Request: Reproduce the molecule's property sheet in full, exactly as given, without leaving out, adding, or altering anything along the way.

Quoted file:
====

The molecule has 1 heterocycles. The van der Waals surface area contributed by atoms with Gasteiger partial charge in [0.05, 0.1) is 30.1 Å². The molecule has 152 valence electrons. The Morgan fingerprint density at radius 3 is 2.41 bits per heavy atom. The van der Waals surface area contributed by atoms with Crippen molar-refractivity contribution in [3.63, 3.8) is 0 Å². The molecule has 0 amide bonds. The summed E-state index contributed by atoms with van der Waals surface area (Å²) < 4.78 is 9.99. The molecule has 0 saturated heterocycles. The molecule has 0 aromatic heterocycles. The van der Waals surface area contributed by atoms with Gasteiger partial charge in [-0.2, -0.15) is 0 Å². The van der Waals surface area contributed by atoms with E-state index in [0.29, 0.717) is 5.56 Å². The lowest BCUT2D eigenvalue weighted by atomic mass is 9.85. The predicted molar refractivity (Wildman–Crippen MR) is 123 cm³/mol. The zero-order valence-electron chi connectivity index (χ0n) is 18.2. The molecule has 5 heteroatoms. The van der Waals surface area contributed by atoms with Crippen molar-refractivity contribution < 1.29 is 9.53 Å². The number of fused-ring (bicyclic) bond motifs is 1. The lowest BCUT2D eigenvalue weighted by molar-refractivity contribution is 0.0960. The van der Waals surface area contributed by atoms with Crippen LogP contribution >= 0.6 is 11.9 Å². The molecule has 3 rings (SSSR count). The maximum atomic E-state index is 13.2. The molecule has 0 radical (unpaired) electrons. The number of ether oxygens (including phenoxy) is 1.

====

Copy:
The molecule has 1 heterocycles. The van der Waals surface area contributed by atoms with Gasteiger partial charge in [0.05, 0.1) is 30.1 Å². The molecule has 152 valence electrons. The Morgan fingerprint density at radius 3 is 2.41 bits per heavy atom. The van der Waals surface area contributed by atoms with Crippen molar-refractivity contribution in [3.63, 3.8) is 0 Å². The molecule has 0 amide bonds. The summed E-state index contributed by atoms with van der Waals surface area (Å²) < 4.78 is 9.99. The molecule has 0 saturated heterocycles. The molecule has 0 aromatic heterocycles. The van der Waals surface area contributed by atoms with Gasteiger partial charge in [-0.2, -0.15) is 0 Å². The van der Waals surface area contributed by atoms with E-state index in [0.29, 0.717) is 5.56 Å². The lowest BCUT2D eigenvalue weighted by atomic mass is 9.85. The predicted molar refractivity (Wildman–Crippen MR) is 123 cm³/mol. The zero-order valence-electron chi connectivity index (χ0n) is 18.2. The molecule has 5 heteroatoms. The van der Waals surface area contributed by atoms with Crippen molar-refractivity contribution < 1.29 is 9.53 Å². The number of fused-ring (bicyclic) bond motifs is 1. The lowest BCUT2D eigenvalue weighted by molar-refractivity contribution is 0.0960. The van der Waals surface area contributed by atoms with Crippen LogP contribution >= 0.6 is 11.9 Å². The molecule has 3 rings (SSSR count). The maximum atomic E-state index is 13.2. The molecule has 0 radical (unpaired) electrons. The number of ether oxygens (including phenoxy) is 1.